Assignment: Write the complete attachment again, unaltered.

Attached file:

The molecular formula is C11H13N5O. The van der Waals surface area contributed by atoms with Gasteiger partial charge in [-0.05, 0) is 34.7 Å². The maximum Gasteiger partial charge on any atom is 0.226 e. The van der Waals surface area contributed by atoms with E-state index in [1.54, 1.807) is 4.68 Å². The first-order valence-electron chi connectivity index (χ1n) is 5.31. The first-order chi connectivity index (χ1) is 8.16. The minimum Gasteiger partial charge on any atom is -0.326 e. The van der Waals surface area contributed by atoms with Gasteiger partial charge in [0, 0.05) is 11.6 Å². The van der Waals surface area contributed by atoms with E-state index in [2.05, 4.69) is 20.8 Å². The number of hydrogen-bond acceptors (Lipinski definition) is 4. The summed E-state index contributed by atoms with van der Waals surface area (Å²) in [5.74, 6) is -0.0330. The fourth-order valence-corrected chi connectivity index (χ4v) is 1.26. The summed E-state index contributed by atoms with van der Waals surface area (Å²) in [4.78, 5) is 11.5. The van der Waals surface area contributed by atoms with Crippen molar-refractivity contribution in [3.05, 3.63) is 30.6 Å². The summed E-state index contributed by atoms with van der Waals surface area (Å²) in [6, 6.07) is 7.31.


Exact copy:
The molecular formula is C11H13N5O. The van der Waals surface area contributed by atoms with Gasteiger partial charge in [-0.05, 0) is 34.7 Å². The maximum Gasteiger partial charge on any atom is 0.226 e. The van der Waals surface area contributed by atoms with E-state index in [1.54, 1.807) is 4.68 Å². The first-order valence-electron chi connectivity index (χ1n) is 5.31. The first-order chi connectivity index (χ1) is 8.16. The minimum Gasteiger partial charge on any atom is -0.326 e. The van der Waals surface area contributed by atoms with Gasteiger partial charge in [0, 0.05) is 11.6 Å². The van der Waals surface area contributed by atoms with E-state index in [2.05, 4.69) is 20.8 Å². The number of hydrogen-bond acceptors (Lipinski definition) is 4. The summed E-state index contributed by atoms with van der Waals surface area (Å²) in [5.74, 6) is -0.0330. The fourth-order valence-corrected chi connectivity index (χ4v) is 1.26. The summed E-state index contributed by atoms with van der Waals surface area (Å²) in [4.78, 5) is 11.5. The van der Waals surface area contributed by atoms with Crippen molar-refractivity contribution in [3.05, 3.63) is 30.6 Å². The summed E-state index contributed by atoms with van der Waals surface area (Å²) in [6, 6.07) is 7.31.